Madison’s Greenspace Commission is hoping to finalize a new tree ordinance proposal, which may call for private property owners to obtain a permit before cutting down or removing trees, by the next regular meeting in June. The Greenspace Commissioners discussed the evolving ordinance proposal at the May regular meeting last week.
“Our hope is to have a few more committee meetings before the next Greenspace Commission meeting in June and iron out all the details and tweak it at that meeting to firm it all up and have everything in place so we can send it on to the Mayor and City Council,” said Rick Crown, Greenspace Commission member.
According to Crown, the Greenspace Commission has been working for years off and on to come up with a new ordinance to enhance tree protection and educate the public on desired and undesired new tree plantings.
“There are concerns and some trepidation of regulating people’s private property with this, but we really want to protect the green canopy and our urban forest that we all benefit from so much,” explained Crown.
Some of the ideas for the new ordinance include requiring a permit to cut down or remove trees on residential properties and for property owners to maintain a minimum tree count on their property. The minimum tree count would require every lot to maintain one canopy tree and one understory tree per quarter acre.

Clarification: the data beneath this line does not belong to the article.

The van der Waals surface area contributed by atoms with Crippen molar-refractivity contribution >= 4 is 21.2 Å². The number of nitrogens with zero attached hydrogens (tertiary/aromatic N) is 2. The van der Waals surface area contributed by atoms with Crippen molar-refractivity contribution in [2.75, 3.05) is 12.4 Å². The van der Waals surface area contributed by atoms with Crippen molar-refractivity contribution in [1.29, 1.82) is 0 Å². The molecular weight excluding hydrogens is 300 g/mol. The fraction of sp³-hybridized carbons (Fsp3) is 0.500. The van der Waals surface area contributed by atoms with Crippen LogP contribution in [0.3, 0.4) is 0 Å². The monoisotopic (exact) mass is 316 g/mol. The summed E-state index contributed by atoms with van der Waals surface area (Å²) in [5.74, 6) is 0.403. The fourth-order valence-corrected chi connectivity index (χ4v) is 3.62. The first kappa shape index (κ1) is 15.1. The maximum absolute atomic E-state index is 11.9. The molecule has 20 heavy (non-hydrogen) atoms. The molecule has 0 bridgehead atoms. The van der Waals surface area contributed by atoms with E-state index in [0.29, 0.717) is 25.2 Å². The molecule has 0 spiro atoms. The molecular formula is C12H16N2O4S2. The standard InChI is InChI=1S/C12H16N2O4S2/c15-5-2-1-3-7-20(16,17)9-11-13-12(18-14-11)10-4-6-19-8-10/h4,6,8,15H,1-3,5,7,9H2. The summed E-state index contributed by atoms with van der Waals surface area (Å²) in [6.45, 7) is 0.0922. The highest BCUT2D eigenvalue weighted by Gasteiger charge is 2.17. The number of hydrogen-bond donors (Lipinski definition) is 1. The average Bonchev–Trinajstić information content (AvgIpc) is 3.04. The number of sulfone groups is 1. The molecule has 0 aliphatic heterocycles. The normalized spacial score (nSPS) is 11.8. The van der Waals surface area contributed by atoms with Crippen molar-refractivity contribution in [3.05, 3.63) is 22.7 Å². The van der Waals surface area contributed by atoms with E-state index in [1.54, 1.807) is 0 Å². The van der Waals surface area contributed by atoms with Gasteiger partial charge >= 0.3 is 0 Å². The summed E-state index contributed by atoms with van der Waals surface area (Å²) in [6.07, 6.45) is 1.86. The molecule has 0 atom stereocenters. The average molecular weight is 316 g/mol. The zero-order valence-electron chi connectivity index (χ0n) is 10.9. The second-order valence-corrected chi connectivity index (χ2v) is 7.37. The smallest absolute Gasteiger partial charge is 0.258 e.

Examples of canopy trees include oak trees, sugar maples, elms. Examples of understory trees include dogwoods, red buds, fringe trees and service berry trees.
“Basically, people would need to have one big tree and one small tree per quarter acre,” said Crown.
Under the current ordinance, there are no restrictions on property owners cutting down trees on their own land.
The Commission is also hoping the ordinance will establish of a list of “undesired trees” to deter people from planting “exotic trees” that pose environmental drawbacks and encourage the planting of more “native trees” that better thrive in and support the local ecosystem.
“We want to help educate people before they act in haste—to be able to reach them and hear what the plans are, listen to them and see if any alternatives would work if there seems there are some reasons to hesitate to consider that,” said Crown.
Crown also hopes the ordinance will declare certain trees as “landmark trees.”
“I would like to see us denote landmark trees—trees that have a historic reference by their size or health that serve as excellent examples of their species.”
Landmark trees would garner more protection for the city by promoting their value and worth through this recognition, according to Crown.
The final proposal drafted by the Greenspace Commission in June will be reviewed and tweaked further by City planning staff, the Madison Mayor and City Council, and the public will also be given the opportunity to weigh in at public hearings before the city council votes on it.
“We want public input on this,” said Crown.
The next regular meeting of the Greenspace Commission is on Tuesday, June 17 at 5:30 p.m. in the Madison City Meeting Hall located at 160 North Main Street Suite 400 in Madison.